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EDITORIAL: The government has informed the standing committee on finance that energy sector’s circular debt is likely to increase by 436 billion rupees by the end of the ongoing fiscal year taking the total to 2.6 trillion rupees. This claim was challenged by the chairman of the committee who contended that as per the documents provided to the committee, the circular debt is projected to rise by 500 billion rupees by end June 2021, prompting the Additional Secretary Power to clarify that subsequent to an adjustment of 64 billion rupees and the recent increase in tariffs the circular debt projection has been revised downward from 2.8 trillion rupees to 2.6 trillion rupees. This, he further claimed, reflected a decline in the rate of rise from the first half of the current year when circular debt rose from 2.1 trillion rupees by end June 2021 to 2.3 trillion rupees by end December 2021.

The government official acknowledged that the debt parked inside PHPL, a mechanism established during the tenure of Shaukat Tarin as the Finance Minister when the country was on a Stand-By Arrangement with the International Monetary Fund, has been converted into the country’s total debt, as recommended by multilaterals - a decision with implications on total debt servicing and consequently on the budget deficit which was already unsustainable at the time Imran Khan-led Pakistan Tehrik-e-Insaf (PTI) came to power. An increasing budget deficit, in turn, impacts on inflation that remains resistant to mitigating policy/administrative measures.

The initial objective of parking the debt inside PHPL was to clear it slowly through higher tariffs – an objective that remains unfulfilled to this day with the consumers paying ever-rising tariffs to: (i) meet the interest payments of rising sectoral borrowing due to sectoral inefficiencies; and (ii) generate government revenue through the levy of taxes on electricity. Equally disturbing is the fact that the government recently sought the power to levy surcharges which is being resisted by the relevant standing committee members.

The Additional Secretary further identified the components of circular debt as follows: (i) 3.5 percent technical and distribution losses over and above those allowed by National Electric Power Regulatory Authority (Nepra) which contribute 17 billion rupees to circular debt for each percentage differential. In other words, there is an addition of 59.5 billion rupees each year under this head; (ii) inefficiencies in distribution companies contributing 170 billion rupees each year; (iii) 100 billion rupees non-payment by K-Electric; and (iv) the need for higher subsidies than budgeted and in the current year alone an additional amount of 197 billion rupees is required to provide relief to the poor.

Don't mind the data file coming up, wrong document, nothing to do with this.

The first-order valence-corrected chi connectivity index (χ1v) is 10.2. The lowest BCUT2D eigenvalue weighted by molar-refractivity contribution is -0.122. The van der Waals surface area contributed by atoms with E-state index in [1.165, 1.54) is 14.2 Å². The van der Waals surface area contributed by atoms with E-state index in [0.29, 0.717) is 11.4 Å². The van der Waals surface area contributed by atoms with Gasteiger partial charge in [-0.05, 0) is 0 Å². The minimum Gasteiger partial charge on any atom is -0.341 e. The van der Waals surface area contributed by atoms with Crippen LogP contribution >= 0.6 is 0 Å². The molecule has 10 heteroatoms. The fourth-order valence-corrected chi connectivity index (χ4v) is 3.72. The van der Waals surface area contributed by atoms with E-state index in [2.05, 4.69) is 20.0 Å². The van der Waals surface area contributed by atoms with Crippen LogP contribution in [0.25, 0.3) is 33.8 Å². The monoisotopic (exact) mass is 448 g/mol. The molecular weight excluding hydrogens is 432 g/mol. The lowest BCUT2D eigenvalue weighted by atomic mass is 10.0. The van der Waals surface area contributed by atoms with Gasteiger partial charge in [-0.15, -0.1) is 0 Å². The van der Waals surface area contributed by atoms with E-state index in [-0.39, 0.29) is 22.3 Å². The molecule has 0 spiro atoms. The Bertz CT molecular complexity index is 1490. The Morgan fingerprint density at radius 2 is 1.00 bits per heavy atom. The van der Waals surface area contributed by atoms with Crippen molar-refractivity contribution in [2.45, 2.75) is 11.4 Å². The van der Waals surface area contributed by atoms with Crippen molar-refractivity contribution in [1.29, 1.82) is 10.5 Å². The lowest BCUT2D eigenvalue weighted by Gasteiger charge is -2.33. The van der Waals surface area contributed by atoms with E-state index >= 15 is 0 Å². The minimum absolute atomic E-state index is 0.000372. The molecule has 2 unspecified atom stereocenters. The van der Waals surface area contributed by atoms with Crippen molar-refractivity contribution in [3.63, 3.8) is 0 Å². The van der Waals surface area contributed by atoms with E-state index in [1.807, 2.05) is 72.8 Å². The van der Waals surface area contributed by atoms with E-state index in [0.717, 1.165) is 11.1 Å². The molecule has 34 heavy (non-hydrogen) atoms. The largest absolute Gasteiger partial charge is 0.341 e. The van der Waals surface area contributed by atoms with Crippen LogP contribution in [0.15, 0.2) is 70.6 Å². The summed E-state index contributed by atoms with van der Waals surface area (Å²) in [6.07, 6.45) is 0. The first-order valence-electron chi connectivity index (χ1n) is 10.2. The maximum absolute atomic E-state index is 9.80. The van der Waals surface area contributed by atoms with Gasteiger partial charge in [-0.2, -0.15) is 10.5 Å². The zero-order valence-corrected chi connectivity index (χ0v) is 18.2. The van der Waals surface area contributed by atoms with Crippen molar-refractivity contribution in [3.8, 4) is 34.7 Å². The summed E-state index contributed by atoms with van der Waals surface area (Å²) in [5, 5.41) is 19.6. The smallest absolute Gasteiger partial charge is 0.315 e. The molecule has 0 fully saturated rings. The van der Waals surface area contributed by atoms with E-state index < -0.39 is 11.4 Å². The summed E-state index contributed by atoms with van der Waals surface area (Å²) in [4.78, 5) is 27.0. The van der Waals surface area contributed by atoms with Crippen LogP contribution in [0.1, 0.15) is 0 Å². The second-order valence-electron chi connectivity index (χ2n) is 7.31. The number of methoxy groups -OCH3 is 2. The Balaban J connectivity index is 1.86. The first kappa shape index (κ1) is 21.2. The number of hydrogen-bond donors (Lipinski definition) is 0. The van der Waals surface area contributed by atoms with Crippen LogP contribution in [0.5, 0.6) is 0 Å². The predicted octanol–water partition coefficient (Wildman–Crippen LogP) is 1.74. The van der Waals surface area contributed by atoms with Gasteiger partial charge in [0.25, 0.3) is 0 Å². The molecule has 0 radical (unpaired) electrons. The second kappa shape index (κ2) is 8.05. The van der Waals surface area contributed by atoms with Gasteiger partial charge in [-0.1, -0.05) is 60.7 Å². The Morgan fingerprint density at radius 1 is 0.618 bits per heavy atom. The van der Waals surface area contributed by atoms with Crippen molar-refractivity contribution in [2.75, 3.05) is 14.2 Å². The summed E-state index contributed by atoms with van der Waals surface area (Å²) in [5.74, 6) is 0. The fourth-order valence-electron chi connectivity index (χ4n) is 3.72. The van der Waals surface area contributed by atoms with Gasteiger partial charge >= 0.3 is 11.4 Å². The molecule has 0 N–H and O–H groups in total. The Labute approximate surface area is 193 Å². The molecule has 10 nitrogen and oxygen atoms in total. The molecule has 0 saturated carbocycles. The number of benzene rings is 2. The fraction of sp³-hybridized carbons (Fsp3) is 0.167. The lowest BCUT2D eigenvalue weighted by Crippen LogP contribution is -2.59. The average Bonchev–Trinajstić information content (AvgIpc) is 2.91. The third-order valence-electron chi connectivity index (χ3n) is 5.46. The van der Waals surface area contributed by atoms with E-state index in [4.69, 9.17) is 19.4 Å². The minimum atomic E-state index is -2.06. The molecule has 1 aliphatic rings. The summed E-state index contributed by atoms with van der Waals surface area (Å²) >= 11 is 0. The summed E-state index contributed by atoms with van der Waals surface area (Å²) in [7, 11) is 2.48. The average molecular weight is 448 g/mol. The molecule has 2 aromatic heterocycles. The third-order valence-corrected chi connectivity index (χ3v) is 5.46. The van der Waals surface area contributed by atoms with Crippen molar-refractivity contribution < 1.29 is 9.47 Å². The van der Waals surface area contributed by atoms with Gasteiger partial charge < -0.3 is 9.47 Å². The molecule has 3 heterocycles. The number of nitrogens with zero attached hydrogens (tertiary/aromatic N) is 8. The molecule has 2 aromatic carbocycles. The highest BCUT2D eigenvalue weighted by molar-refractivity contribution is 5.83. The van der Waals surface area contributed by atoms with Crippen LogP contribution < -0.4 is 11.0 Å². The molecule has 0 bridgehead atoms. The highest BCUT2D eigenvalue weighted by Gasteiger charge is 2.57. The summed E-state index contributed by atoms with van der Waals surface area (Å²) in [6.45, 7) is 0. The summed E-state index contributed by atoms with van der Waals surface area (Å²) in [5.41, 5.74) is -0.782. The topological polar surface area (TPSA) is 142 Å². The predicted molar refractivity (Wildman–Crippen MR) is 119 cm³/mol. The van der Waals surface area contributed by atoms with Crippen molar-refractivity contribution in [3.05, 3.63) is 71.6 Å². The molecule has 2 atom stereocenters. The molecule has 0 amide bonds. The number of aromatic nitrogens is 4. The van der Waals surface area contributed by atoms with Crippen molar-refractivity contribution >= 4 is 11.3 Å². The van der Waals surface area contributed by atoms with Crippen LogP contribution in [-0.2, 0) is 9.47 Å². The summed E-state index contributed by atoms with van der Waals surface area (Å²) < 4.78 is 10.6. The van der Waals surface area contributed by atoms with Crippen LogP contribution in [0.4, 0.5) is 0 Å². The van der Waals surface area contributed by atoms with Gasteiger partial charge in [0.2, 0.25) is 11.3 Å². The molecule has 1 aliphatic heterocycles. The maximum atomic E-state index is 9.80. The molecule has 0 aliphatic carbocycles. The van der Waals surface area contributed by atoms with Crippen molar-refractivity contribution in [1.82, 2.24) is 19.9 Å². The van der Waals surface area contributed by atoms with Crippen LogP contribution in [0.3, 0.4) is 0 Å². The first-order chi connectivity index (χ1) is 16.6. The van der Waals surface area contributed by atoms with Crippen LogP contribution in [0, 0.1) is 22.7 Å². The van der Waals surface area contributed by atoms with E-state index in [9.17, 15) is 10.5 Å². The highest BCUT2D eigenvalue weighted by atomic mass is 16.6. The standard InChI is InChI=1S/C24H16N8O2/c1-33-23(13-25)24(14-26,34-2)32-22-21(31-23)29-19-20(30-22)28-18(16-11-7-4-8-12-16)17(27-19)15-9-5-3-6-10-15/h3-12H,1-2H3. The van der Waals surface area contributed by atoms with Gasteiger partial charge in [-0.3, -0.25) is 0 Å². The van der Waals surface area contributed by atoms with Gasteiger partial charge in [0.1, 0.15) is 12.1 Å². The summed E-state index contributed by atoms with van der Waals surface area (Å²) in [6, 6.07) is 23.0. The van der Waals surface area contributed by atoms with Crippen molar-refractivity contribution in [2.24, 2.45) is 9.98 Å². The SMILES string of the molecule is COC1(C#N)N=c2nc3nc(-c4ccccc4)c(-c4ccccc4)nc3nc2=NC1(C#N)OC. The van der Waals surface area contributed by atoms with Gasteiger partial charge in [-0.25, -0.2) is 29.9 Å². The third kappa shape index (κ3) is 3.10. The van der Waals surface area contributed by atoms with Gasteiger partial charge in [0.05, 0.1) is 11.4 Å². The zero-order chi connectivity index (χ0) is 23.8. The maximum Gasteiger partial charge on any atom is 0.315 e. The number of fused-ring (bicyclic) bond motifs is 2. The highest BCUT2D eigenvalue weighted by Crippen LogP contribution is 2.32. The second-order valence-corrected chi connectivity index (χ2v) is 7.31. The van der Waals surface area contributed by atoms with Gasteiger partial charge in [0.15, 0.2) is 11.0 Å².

The foregoing indicates sustained poor performance of the sector, a trend which has worsened since August 2018 as the circular debt has risen from 1.2 trillion rupees to 2.3 trillion rupees today projected to rise to 2.6 trillion rupees by end June 2021 – a historic rise in less than three years of 116 percent. And this is in spite of the massive rise in tariffs – a policy that unfortunately was also followed by the previous administrations.

Sadly, the foregoing does not provide any comfort level to the general public subjected to over 6 rupee per unit increase in three concurrent announcements since January 2021. Notwithstanding lower energy consumption in the winter months, unlike in the West upcountry areas rely on gas for heating, as well as reduced demand due to the pandemic the average householder has witnessed a significant rise in the electricity bill payable for January with concern being voiced as to the ability to clear bills in summer when consumption rises. There is evidence to suggest that however poor the performance was during previous administrations it has not improved one iota since the Khan administration took over power; and has in effect deteriorated since. Clearly, the beneficial impact of the deal with Independent Power Producers (IPPs) has neither filtered onto the sector nor to the consumers and the projection of savings of around 800 billion rupees over the next 20 years appears to be too much into the future to generate a comfort level today. One would hope that the circular debt is slashed without diverting it to national debt.

Copyright Business Recorder, 2021